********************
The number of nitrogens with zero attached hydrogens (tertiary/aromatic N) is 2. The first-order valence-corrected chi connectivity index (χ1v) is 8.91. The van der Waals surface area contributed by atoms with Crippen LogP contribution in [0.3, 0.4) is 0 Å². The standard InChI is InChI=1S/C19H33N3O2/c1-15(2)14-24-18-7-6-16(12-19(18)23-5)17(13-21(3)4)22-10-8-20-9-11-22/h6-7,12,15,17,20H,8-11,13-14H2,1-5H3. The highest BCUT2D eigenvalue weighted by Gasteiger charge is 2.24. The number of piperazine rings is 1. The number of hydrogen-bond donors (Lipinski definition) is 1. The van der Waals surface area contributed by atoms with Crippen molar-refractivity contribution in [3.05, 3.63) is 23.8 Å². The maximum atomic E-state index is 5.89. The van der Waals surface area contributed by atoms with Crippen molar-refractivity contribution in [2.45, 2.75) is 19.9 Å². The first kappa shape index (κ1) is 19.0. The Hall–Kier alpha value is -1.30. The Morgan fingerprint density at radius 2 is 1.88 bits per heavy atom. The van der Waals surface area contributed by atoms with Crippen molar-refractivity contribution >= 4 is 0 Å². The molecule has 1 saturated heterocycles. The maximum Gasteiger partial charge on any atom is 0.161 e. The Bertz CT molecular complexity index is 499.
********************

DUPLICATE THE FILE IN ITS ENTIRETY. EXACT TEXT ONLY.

The number of nitrogens with zero attached hydrogens (tertiary/aromatic N) is 2. The first-order valence-corrected chi connectivity index (χ1v) is 8.91. The van der Waals surface area contributed by atoms with Crippen LogP contribution in [0.3, 0.4) is 0 Å². The standard InChI is InChI=1S/C19H33N3O2/c1-15(2)14-24-18-7-6-16(12-19(18)23-5)17(13-21(3)4)22-10-8-20-9-11-22/h6-7,12,15,17,20H,8-11,13-14H2,1-5H3. The highest BCUT2D eigenvalue weighted by Gasteiger charge is 2.24. The number of piperazine rings is 1. The number of hydrogen-bond donors (Lipinski definition) is 1. The van der Waals surface area contributed by atoms with Crippen molar-refractivity contribution in [3.05, 3.63) is 23.8 Å². The maximum atomic E-state index is 5.89. The van der Waals surface area contributed by atoms with Crippen molar-refractivity contribution in [2.45, 2.75) is 19.9 Å². The first kappa shape index (κ1) is 19.0. The Hall–Kier alpha value is -1.30. The Morgan fingerprint density at radius 2 is 1.88 bits per heavy atom. The van der Waals surface area contributed by atoms with Crippen molar-refractivity contribution >= 4 is 0 Å². The molecule has 1 saturated heterocycles. The maximum Gasteiger partial charge on any atom is 0.161 e. The Bertz CT molecular complexity index is 499.